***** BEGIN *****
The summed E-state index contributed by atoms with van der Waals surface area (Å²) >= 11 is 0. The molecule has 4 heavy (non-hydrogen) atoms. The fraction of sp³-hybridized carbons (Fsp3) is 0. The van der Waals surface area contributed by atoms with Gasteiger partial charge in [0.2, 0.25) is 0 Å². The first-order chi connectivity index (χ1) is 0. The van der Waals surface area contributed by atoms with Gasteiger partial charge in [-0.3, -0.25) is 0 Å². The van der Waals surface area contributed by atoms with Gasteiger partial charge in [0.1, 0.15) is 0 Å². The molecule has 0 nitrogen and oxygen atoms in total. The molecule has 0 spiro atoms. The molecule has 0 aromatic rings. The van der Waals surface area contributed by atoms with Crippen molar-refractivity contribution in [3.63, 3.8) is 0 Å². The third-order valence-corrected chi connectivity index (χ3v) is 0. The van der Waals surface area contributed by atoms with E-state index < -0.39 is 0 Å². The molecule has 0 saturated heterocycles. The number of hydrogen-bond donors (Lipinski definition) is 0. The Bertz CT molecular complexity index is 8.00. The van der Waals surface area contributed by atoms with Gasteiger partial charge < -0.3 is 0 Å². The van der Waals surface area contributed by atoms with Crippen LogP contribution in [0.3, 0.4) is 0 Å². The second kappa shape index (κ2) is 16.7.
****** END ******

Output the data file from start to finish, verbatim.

The summed E-state index contributed by atoms with van der Waals surface area (Å²) >= 11 is 0. The molecule has 4 heavy (non-hydrogen) atoms. The fraction of sp³-hybridized carbons (Fsp3) is 0. The van der Waals surface area contributed by atoms with Gasteiger partial charge in [0.2, 0.25) is 0 Å². The first-order chi connectivity index (χ1) is 0. The van der Waals surface area contributed by atoms with Gasteiger partial charge in [-0.3, -0.25) is 0 Å². The van der Waals surface area contributed by atoms with Gasteiger partial charge in [0.1, 0.15) is 0 Å². The molecule has 0 nitrogen and oxygen atoms in total. The molecule has 0 spiro atoms. The molecule has 0 aromatic rings. The van der Waals surface area contributed by atoms with Crippen molar-refractivity contribution in [3.63, 3.8) is 0 Å². The third-order valence-corrected chi connectivity index (χ3v) is 0. The van der Waals surface area contributed by atoms with E-state index < -0.39 is 0 Å². The molecule has 0 saturated heterocycles. The number of hydrogen-bond donors (Lipinski definition) is 0. The Bertz CT molecular complexity index is 8.00. The van der Waals surface area contributed by atoms with Gasteiger partial charge < -0.3 is 0 Å². The van der Waals surface area contributed by atoms with Crippen LogP contribution in [0.3, 0.4) is 0 Å². The second kappa shape index (κ2) is 16.7.